In 2014 alone, fire departments across the U.S. responded to over 1.2 million fires. These fires are responsible for 3,275 fatalities and $11.6 billion in property damage. If you own a commercial property, making sure your commercial fire alarm installation is executed correctly is a critical part of having a safe place of business for both your employees and customers. Choosing fire alarm installation plans that involve both comprehensive fire sprinkler systems and early detection fire protection reduces your risk of property damage and, more importantly, injury or loss of life as a result of the fire by more than 50%.
Since your fire alarm installation is a critical part of your commercial building plans, and installing it right the first initially is far cheaper than retrofitting your building with better fire protection systems if it’s done improperly the first time, we’ve compiled a list of five mistakes to avoid.
- MISTAKE: Not approaching your fire alarm installation as an entity-wide project. If you choose the wrong color of paint in one room of your building, the rest of the building is still fine. However, if one area of your building is not properly protected from a fire, the entire building is at risk. When you approach your fire alarm installation, you should bring in a professional contractor to closely inspect your entire structure, and make sure all of the little improvements that are needed to properly reduce your risk of fire are completed.
- MISTAKE: Skimping now with the intention to upgrade later when you have the money. If you cut corners on your fire alarm when it’s initially being put in place, you may save a few dollars now. However, it could be a lot more expensive in the long-run. First of all, it’s unlikely that you will actually ever get back to updating it, leaving your vulnerable to far more expensive damage from a fire. Second of all, it’s more expensive to retrofit a building with a comprehensive fire alarm than it is to do it right the first time.
- MISTAKE: Committing to a fire system overhaul without clearly outlining your requirements and goals. When you’re taking a road trip, in order to arrive at your destination successfully, you need to know exactly where it is and map out the best route to get there. Just getting in your car and driving in a direction that seems good is not the most efficient way to make a journey. Likewise, before you begin a major fire alarm system installation, you should clearly map out the end results you want to achieve and the best plan to get there. Make sure to incorporate the zoning requirements in your area, your insurance company’s requirements (and any improvements that could make your insurance rates lower), and specific risks that the nature of your business makes the building subject to.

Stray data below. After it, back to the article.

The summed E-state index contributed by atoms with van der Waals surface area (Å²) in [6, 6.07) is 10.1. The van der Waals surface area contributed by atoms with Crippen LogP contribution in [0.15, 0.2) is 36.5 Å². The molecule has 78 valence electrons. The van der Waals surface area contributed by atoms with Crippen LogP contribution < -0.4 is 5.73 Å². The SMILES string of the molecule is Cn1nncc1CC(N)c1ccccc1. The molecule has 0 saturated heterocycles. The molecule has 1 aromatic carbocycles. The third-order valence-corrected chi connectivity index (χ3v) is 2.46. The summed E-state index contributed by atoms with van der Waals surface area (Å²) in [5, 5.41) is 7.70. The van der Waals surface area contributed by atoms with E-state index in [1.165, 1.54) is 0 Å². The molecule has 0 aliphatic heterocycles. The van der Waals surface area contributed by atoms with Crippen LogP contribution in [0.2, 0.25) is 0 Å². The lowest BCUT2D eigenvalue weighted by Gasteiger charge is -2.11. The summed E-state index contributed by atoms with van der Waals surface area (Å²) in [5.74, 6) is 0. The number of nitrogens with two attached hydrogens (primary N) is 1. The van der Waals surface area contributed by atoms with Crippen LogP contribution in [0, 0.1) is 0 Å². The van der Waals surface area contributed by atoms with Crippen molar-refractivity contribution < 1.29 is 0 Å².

- MISTAKE: Investing in a system that has limited notification options.
In the event of a fire, the utmost priority of your fire protection system should be to initiate an evacuation of people at risk, and notify the fire department. Having a system that both alerts people inside the structure and the fire department directly is a critical part of minimizing any damage or loss of life.
Some modern systems tie into your security system, and some have even further notification options. For example, if you have a comprehensive fire alarm system, in addition to notifying the fire department in the event of a fire, critical personnel such as IT managers are also be notified, to launch disaster recovery and minimize damage to critical systems.
- MISTAKE: Using price as your greatest decision point. The wide range of options you have and the rates charged by various fire protection services creates a huge range in prices for commercial fire protection systems. However, having a comprehensive system that perfectly aligns with your needs is a critical part of keeping your assets and the people in your building safe. The most important consideration in your fire alarm installation should be adequately protecting yourself from risk, not the dollar signs involved.
Do you know of any other common mistakes people make while installing commercial fire protection systems? Please share them below.